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David B. Prather

The Avian Problem

On the Eve of All Hell

The Avian Problem

Robins and jays and starlings
take every cherry from the mangled tree,
its black and decrepit limbs
tangled into bundles of nerves
like an aviary
noisy with a hundred wars.

Strawberries are safe
beside the shed.  We can’t even begin
to guess why.  The raspberries are low
enough to cover.  On the new vines
the berries are larger, darker,
sweeter.  This contradicts everything
we remember, last year, the year before that,
and the year before that.

A neighbor tells us in the skin-warm afternoon
that when he shingled the roof
a wren or a sparrow attacked him.
He says birds go crazy, especially the small ones,
trying to protect their young.
Hell, he says, we all do.

It’s gotten so a cat can’t even sleep in peace
on the front porch.  There is always temptation.
Even the advantage of wings is never as safe
as we think it should be.

Birds start pecking holes in the pears.
It’s never been this bad before;
we don’t know what to do.
We sit in the house and listen,
trying to name the culprits,

but the wind is too strong.
The leaves are too brittle.
Squirrels are back in the attic
scaring off pigeons.
We are invariably distracted
and worried that the world will disappear
while we read the evening paper.

Above us, great flocks of blackbirds
disperse into darkness.  Evening is the giant
wing of the universe.  We will sleep with our hunger
and wake in the shadows of trees.

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On the Eve of All Hell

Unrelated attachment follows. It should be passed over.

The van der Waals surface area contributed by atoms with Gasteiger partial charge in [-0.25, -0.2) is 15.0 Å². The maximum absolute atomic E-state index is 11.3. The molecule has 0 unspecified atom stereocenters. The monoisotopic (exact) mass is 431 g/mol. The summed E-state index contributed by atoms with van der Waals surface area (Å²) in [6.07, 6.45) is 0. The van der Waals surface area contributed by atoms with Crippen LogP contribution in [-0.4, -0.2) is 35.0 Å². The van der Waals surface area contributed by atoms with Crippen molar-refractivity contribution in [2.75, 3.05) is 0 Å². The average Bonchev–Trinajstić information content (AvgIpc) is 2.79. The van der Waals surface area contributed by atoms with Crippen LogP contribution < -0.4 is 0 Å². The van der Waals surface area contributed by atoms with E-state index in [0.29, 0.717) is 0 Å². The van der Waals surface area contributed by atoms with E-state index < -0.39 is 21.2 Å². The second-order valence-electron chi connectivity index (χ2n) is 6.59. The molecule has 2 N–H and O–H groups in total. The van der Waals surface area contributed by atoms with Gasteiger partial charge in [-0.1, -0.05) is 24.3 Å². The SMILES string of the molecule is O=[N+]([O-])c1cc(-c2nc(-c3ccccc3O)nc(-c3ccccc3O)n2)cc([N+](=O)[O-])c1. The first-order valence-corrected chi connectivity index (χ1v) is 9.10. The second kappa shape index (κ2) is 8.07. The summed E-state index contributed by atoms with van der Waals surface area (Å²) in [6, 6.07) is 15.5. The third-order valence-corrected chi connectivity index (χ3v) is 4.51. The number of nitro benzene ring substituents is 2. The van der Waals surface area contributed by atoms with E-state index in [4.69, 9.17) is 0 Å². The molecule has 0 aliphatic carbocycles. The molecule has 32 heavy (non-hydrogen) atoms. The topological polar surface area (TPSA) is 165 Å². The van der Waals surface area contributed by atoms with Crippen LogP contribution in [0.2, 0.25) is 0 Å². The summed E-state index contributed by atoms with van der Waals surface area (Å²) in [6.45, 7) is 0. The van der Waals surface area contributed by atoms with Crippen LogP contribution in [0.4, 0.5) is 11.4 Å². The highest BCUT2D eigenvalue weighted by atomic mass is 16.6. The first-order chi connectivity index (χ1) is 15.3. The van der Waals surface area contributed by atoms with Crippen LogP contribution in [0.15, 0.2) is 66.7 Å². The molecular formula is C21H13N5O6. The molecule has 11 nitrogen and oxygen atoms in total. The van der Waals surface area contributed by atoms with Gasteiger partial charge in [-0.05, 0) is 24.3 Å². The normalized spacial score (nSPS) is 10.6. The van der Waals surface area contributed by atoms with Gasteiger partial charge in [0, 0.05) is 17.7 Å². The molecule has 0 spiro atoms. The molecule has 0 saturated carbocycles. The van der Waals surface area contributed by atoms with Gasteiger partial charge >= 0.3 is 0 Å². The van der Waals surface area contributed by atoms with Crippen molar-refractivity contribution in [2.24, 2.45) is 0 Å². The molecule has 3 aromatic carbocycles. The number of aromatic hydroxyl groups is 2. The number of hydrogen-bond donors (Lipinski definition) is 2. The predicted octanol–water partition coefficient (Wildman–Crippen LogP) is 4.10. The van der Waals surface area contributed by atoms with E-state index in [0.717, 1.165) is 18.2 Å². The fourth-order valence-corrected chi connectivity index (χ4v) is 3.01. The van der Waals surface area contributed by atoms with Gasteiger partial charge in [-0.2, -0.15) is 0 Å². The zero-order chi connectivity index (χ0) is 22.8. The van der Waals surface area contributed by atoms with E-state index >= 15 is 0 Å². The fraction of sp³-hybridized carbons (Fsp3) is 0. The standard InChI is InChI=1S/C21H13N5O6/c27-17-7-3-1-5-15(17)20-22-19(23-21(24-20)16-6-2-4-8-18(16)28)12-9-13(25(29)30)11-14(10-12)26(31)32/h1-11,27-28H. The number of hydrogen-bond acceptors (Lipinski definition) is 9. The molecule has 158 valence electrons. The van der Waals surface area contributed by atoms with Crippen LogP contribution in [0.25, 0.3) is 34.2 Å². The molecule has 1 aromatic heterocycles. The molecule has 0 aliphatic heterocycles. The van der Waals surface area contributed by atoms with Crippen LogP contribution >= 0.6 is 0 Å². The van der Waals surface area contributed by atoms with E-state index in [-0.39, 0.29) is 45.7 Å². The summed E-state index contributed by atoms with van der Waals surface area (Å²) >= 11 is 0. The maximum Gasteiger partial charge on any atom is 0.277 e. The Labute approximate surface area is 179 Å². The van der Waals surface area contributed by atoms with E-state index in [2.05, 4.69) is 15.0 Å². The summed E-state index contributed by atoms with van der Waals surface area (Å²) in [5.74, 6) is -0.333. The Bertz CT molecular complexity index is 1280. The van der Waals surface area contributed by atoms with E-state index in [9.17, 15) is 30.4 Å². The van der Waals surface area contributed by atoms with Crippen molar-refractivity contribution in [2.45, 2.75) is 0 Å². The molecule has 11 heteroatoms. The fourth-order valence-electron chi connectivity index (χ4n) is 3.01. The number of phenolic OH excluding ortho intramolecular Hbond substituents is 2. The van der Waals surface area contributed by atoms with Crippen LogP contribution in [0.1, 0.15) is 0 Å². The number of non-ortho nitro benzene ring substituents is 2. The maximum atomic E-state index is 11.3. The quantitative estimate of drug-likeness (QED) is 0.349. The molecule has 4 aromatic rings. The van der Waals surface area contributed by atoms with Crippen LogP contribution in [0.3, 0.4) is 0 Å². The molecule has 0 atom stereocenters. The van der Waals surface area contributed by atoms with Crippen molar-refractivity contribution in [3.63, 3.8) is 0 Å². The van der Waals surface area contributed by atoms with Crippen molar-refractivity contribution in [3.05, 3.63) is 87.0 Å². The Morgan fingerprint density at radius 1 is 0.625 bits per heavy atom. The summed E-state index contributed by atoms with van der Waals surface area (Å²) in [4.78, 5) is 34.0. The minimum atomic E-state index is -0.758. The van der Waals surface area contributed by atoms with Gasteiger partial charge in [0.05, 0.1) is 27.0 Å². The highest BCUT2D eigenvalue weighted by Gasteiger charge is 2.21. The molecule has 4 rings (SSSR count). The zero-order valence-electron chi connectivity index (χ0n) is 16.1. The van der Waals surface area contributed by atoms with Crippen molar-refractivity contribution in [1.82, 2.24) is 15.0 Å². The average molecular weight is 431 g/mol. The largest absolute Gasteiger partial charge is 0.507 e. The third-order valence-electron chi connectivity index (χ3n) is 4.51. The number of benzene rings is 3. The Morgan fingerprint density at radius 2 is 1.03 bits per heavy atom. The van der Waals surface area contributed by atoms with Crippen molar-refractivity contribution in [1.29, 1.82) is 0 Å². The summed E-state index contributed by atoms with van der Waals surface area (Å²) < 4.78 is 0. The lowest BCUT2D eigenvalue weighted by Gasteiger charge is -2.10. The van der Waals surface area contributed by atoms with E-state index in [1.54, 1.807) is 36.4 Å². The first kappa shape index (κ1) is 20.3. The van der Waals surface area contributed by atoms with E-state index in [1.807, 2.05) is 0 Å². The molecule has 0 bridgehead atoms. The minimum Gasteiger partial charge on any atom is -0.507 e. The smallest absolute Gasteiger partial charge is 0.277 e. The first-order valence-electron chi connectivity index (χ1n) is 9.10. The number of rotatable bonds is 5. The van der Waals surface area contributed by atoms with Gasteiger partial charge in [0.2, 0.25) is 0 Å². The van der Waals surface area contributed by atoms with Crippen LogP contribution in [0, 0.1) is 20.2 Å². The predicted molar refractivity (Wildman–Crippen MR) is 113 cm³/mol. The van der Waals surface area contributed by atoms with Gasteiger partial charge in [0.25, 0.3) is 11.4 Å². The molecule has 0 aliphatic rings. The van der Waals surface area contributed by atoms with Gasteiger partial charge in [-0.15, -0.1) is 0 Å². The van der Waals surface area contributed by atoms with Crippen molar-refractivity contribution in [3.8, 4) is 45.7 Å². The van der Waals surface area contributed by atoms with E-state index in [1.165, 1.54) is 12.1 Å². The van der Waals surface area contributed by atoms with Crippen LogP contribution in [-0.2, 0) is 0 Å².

Drink up.
The night is done.

That last slug of whisky is the sweetest
because it’s the kiss that has to persist.

No romance, just a risky one-night stand.
Open the door and step out

into the darkness of the universe.
The blur of stars is ancient

and makes us all feel old.
Streetlight shadows stretch out

across the parking lot,
supplicants to their drunken gods.

Forget the car.
Just walk home.

Take the alleys and the less traveled roads
to avoid the cops.

Every footstep taps out
an ancient rhythm

across the sidewalks and asphalt.
This ain’t no way to sin(g) in the rain.

There’s no singing.  There’s no rain.
As a matter of fact,

there’s been no rain for days.
Looks like someone didn’t pay the piper.

Someone didn’t tithe to Indra or Tlaloc
or some other deity of the rain.

(Someone didn’t spend the night with their lover.)

Feral cats hiss at any threat, and the bugs of the evening
get caught up in the passion of chasing wild sprays of light.

This town has gone dizzy with vertigo and euphoria.
Stop for just a moment and think about the next breath,

and the next.
Open the door

and drag that sorry ass inside.
Shut the door tighter than when you left.

Shut out the sun that will surely rise.
Shut out the unhappy sounds of day.

Sleep it off, if you must.
Dreams will surely find their sobering way.

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David B. Prather received his MFA in creative writing from Warren Wilson College.  His poetry has appeared in many journals, including Colorado Review, Seneca Review, Prairie Schooner, The American Journal of Poetry, American Literary Review, Poet Lore, South Florida Poetry Journal, Kestrel, The Furious Gazelle, ONTHEBUS, and others.  His work was also selected for one of Naomi Shihab Nye's anthologies, "what have you lost?"  Currently, David spends his time as an actor and a director at the Actors Guild of Parkersburg in Parkersburg, WV.

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